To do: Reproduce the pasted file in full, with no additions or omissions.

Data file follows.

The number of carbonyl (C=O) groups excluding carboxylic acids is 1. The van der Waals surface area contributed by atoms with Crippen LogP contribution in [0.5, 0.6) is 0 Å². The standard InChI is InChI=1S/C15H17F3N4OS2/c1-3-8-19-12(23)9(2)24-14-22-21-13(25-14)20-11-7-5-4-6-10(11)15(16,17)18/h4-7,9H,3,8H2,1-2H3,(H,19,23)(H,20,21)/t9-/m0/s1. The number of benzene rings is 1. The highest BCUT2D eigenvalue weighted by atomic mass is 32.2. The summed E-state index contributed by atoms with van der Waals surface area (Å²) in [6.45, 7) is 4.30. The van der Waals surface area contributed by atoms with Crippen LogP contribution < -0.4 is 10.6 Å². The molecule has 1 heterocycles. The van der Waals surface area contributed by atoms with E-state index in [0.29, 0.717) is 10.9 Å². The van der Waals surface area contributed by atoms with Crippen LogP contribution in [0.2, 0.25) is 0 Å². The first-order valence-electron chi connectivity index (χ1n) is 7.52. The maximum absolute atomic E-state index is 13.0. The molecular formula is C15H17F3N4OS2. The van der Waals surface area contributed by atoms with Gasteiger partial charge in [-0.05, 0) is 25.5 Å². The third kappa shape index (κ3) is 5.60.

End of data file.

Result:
The number of carbonyl (C=O) groups excluding carboxylic acids is 1. The van der Waals surface area contributed by atoms with Crippen LogP contribution in [0.5, 0.6) is 0 Å². The standard InChI is InChI=1S/C15H17F3N4OS2/c1-3-8-19-12(23)9(2)24-14-22-21-13(25-14)20-11-7-5-4-6-10(11)15(16,17)18/h4-7,9H,3,8H2,1-2H3,(H,19,23)(H,20,21)/t9-/m0/s1. The number of benzene rings is 1. The highest BCUT2D eigenvalue weighted by atomic mass is 32.2. The summed E-state index contributed by atoms with van der Waals surface area (Å²) in [6.45, 7) is 4.30. The van der Waals surface area contributed by atoms with Crippen LogP contribution < -0.4 is 10.6 Å². The molecule has 1 heterocycles. The van der Waals surface area contributed by atoms with E-state index in [0.29, 0.717) is 10.9 Å². The van der Waals surface area contributed by atoms with Crippen LogP contribution in [0.2, 0.25) is 0 Å². The first-order valence-electron chi connectivity index (χ1n) is 7.52. The maximum absolute atomic E-state index is 13.0. The molecular formula is C15H17F3N4OS2. The van der Waals surface area contributed by atoms with Gasteiger partial charge in [-0.05, 0) is 25.5 Å². The third kappa shape index (κ3) is 5.60.